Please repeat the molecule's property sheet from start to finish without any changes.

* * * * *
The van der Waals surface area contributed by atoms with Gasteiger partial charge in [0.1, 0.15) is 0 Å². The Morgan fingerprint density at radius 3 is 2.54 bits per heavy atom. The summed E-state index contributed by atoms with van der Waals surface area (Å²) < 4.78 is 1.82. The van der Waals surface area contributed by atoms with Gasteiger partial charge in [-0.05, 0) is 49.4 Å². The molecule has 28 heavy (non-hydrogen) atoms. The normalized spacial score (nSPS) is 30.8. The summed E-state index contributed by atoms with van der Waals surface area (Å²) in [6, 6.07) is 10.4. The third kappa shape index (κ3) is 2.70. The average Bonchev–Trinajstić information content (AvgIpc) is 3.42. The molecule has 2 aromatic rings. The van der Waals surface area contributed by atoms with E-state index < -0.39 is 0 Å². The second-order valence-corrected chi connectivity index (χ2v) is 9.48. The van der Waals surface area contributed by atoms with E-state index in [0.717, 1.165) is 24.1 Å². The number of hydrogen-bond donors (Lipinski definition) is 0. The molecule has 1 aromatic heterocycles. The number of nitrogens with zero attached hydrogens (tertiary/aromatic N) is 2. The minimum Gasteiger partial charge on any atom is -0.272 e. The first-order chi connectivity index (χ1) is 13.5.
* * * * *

The van der Waals surface area contributed by atoms with Gasteiger partial charge in [0.1, 0.15) is 0 Å². The Morgan fingerprint density at radius 3 is 2.54 bits per heavy atom. The summed E-state index contributed by atoms with van der Waals surface area (Å²) < 4.78 is 1.82. The van der Waals surface area contributed by atoms with Gasteiger partial charge in [-0.05, 0) is 49.4 Å². The molecule has 28 heavy (non-hydrogen) atoms. The normalized spacial score (nSPS) is 30.8. The summed E-state index contributed by atoms with van der Waals surface area (Å²) in [6, 6.07) is 10.4. The third kappa shape index (κ3) is 2.70. The average Bonchev–Trinajstić information content (AvgIpc) is 3.42. The molecule has 2 aromatic rings. The van der Waals surface area contributed by atoms with E-state index < -0.39 is 0 Å². The second-order valence-corrected chi connectivity index (χ2v) is 9.48. The van der Waals surface area contributed by atoms with E-state index in [0.717, 1.165) is 24.1 Å². The number of hydrogen-bond donors (Lipinski definition) is 0. The molecule has 1 aromatic heterocycles. The number of nitrogens with zero attached hydrogens (tertiary/aromatic N) is 2. The minimum Gasteiger partial charge on any atom is -0.272 e. The first-order chi connectivity index (χ1) is 13.5.